Just scanned the AI report. It relies heavily on the testimony of the locals, and generally appears biased in their favour - where the military account of a situation disagrees with that of the locals, AI seem always to believe the locals. Interestingly, whilst AI's interest is in the principle of the protection of human rights, the interest of the locals is in securing compensation, but AI do not acknowledge that this could result in 'embroidery' of statements.

AI do not comment on whether any of their reporting staff have ever served in the military, or have ever had to take snap decisions. Nor do they comment on the wisdom of trying to apply Western standards to what is effectively a medieval Arabic culture.

Though I looked very hard, I was unable to find any reference to the killing of Coalition personnel by Iraqis. Odd, that.
 
E

error_unknown

Guest
#14
It would be a shame to get overly defensive because of the faked mirror pictures that coincide with the spam jail abuse and a couple of incidents under investigation over here.

If there are any events that AI or anyone else for that matter consider worthy of investigation let them probe. Maybe even some lessons can be learned all round.

Transparency is not the enemy.
 
#15
You are right, OG, but we must also maintain a healthy index of suspicion regarding groups who seem to have a vested interest in anti-military stories, and a history of reporting incidents which subsequently prove to be groundless.
 
#16
I read the report with an initially very negative attitude fuelled by media reporting of the `shocking', `gov on the run', ‘new horrifying abuses’ comments and was relieved to see the language was generally neutral.

As I read further though, the word `compensation’ started to appear at the end of every paragraph – it seems AI are more concerned by the alleged non payment of `compensation’ than any potential illegal shootings.

Following the very short list of 11 or so alleged British failings during the past year was an incomprehensible list of 18 or so Iraqi civilian and ex Baath Party killings with the following call:

“Amnesty International also believes that the UK armed forces and the Iraqi Police Service have failed many of the families of people who have been killed by individuals and armed groups. (not the poor bastards shot dead on the street but their families) They have failed by not exercising due diligence in preventing such abuses or in investigating, prosecuting and punishing those who carried out the killings.”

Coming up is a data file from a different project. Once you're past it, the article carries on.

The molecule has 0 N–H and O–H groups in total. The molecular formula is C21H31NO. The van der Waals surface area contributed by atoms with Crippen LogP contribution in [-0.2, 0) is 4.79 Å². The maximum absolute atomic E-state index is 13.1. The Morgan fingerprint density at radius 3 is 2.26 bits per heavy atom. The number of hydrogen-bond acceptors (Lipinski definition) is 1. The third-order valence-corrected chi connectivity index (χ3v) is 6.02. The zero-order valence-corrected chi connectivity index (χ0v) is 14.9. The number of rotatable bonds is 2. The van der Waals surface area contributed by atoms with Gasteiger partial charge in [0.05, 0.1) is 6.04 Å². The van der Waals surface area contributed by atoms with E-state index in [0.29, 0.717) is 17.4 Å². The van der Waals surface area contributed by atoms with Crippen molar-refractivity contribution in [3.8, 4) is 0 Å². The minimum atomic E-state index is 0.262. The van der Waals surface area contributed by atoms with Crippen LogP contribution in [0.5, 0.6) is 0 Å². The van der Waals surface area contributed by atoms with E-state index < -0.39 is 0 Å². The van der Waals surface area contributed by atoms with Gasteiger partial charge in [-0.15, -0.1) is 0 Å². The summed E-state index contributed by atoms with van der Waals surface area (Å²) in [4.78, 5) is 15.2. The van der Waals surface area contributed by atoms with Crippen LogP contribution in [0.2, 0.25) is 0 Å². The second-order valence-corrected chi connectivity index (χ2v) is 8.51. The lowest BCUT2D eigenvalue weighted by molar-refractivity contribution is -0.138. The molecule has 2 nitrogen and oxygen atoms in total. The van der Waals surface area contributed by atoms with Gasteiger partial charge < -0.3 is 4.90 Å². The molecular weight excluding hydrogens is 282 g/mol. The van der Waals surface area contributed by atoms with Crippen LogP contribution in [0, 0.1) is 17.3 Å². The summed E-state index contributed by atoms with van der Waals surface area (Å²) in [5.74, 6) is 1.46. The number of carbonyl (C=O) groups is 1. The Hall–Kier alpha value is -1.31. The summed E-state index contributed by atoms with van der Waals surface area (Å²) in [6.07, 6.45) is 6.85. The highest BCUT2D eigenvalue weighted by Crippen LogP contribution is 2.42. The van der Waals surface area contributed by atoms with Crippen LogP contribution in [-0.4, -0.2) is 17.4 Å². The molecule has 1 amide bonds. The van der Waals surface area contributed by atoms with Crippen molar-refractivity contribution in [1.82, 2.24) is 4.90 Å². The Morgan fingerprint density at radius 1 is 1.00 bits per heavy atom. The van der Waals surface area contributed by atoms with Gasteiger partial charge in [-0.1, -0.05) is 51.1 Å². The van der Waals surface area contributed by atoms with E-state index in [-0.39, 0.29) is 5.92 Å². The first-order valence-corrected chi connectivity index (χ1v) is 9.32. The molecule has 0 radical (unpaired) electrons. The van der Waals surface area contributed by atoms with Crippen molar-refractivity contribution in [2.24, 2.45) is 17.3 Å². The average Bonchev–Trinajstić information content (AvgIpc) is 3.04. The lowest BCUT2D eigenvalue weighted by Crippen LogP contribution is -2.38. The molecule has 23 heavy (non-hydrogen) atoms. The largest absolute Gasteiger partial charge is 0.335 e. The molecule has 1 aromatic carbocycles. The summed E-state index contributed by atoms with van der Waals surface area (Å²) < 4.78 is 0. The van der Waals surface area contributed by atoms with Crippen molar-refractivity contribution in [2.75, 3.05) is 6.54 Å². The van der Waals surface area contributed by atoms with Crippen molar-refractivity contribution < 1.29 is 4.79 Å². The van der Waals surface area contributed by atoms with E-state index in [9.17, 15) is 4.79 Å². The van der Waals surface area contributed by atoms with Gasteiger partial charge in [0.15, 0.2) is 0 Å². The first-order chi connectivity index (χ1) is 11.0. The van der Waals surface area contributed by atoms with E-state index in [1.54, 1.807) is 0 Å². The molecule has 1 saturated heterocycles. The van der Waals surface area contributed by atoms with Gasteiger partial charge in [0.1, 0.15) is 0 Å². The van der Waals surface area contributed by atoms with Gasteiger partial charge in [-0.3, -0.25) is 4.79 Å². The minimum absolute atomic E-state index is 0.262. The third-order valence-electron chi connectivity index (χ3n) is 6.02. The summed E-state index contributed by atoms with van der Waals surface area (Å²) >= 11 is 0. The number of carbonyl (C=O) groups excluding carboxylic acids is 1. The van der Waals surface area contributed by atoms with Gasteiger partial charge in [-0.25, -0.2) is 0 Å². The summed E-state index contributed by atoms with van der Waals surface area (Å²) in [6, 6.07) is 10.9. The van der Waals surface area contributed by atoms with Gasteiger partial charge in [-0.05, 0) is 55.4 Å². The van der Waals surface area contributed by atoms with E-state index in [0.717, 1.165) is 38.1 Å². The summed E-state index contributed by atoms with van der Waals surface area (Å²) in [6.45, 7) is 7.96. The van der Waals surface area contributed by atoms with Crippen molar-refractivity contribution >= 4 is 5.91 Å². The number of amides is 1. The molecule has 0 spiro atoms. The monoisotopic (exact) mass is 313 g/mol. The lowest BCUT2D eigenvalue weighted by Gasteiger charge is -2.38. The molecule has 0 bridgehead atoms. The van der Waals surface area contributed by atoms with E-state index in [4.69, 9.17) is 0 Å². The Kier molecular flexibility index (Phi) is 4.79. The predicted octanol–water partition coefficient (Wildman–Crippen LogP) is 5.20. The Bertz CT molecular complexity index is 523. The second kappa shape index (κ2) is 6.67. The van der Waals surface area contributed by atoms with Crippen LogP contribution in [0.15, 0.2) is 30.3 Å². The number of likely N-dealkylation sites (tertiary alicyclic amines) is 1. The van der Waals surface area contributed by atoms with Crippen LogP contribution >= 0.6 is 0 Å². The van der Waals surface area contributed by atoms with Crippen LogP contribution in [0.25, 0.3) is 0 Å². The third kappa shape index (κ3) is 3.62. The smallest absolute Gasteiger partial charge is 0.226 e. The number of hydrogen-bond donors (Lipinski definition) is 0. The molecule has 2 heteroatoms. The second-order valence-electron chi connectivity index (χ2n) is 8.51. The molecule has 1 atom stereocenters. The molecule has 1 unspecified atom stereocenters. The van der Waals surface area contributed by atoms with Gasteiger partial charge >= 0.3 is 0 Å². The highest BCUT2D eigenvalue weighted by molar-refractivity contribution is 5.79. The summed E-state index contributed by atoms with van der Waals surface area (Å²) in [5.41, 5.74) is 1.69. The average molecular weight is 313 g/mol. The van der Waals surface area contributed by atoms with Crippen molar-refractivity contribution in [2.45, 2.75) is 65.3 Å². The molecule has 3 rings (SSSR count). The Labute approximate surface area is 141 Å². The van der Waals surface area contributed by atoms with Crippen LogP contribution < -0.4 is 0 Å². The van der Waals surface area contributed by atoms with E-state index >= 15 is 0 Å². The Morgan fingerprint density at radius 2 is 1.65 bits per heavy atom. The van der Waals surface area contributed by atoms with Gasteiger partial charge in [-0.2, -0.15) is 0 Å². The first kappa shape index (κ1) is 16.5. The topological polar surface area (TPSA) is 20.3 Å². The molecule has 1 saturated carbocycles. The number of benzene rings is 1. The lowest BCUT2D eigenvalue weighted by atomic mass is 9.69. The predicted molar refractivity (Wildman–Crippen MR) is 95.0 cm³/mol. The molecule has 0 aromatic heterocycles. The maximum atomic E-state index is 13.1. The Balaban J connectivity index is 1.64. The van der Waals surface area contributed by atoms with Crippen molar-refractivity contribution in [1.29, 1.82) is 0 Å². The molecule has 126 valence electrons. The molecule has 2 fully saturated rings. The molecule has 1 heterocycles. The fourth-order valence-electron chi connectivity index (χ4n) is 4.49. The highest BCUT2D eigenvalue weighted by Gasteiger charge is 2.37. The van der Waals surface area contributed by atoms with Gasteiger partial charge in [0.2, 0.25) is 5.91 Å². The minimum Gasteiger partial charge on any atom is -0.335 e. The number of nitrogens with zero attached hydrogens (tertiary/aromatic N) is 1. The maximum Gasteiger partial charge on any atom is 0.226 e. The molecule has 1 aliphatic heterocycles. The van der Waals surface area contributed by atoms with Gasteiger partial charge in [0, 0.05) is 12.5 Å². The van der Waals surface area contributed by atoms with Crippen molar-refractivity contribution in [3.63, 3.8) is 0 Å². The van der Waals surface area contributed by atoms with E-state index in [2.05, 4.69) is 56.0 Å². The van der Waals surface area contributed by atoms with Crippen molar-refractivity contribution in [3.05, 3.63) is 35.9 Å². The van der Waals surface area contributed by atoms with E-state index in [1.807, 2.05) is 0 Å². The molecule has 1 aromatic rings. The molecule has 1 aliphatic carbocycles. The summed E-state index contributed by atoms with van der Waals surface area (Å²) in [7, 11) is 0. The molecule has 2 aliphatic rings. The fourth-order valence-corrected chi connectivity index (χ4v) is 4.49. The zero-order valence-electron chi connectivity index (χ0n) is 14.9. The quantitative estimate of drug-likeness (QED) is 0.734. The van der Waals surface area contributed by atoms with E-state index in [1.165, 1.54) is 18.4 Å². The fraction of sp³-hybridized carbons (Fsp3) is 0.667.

AI are really away with the tweeties – what the fcuk do they think UK forces have been trying to do for the past year – built a bloody `conflict in the middle east’ theme park!

Still mustn’t complain too much they follow up with a reasonable and very serious statement:

“Amnesty International calls on all armed groups operating in Iraq to:
Respect minimum standards of international humanitarian law, justice and humanity, including the prohibition on deliberate attacks on civilians, indiscriminate attacks and hostage taking. “

Good on AI – Sadr’s people and the `terrorist fighters’ in Fallujah will really take notice now and a wave of peace and tranquillity will sweep away the centuries old hatreds and vendettas that currently are being expressed so politically incorrectly.

Forgive me for my cynicism, but every time the west tries to be a little robust in its dealings with unpleasant people around the world, AI fifth columnists and their cardigan wrapped, slitty black rimmed glasses wearing, latte sipping, democrat voting soft c*ck appeasers try to undermine the effort.

They want `peace’ at all costs without being prepared to pay the price – a price coalition forces are now having to pay daily with their blood as a result of decades of inaction.

Can’t have it both ways – peace has a BIG price tag! :(
 
#17
lets face it, we make an easy, supine target. If they start to slag off the Iraqi bad guys or Al Qaeda, they will get slotted.
 
#18
With this incumbent (incompetent!) government, we are a very easy target for all and sundry.

They will start inquiries into our conduct and as said, have very much found us guilty before any inquest into our conduct. They are willing to appease any and everybody at our expense. Yet we are the force TBliar(praise be upon his name etc.etc) uses to further his cause for the EU Presidency! :evil:
 
#19
It's the same old story - the press/TV get hold of these statements - edit them to get out the headliners - but don't put in the background information (i.e. guns are fired as a normal part of wedding celebrations, so what goes up must come down!! etc, etc) As has previously been stated, only one side of the story has been told by AI which are therefore all that are being published by the press and on TV.

How would AI react to incidents in Cyprus, where if you were involved in a traffic accident you didn't dare leave your car because it would be quite possible to find it facing the other way and the next day all of the Cypriot driver's family and the rest of the relations would turn up as witnesses against you!! You stayed with your car, took photographs, and waited until SBA police arrived just to make sure you weren't misrepresented. I'm sure it's a very similar tale in Iraq.

In the same vein maybe we should make sure ALL reports, EVERYDAY go straight to Mr Bair etc.- they'd be so snowed under, there wouldn't be any forests left, but we couldn't be accused of covering anything up. :twisted:
 
#20
The fact of the matter is, if amnesty international feel that they can make these allegations (no matter how misguided they may be) they are simply supporting our right to be in Iraq. Only in a democratic and free state are the military open and accountable to the people, they are simply illustrating the difference between us and the former regime in Iraq, although it might have been interesting to see what the former Iraqi information minister would have made of Amnesty international.
I object to any calls for indepedant inquiries because they take the investigations out of the hands of rational people who understand the situation and the methods involved, and place the responsability with moral crusaders who have their sights set on naive ideals rather than practical reality.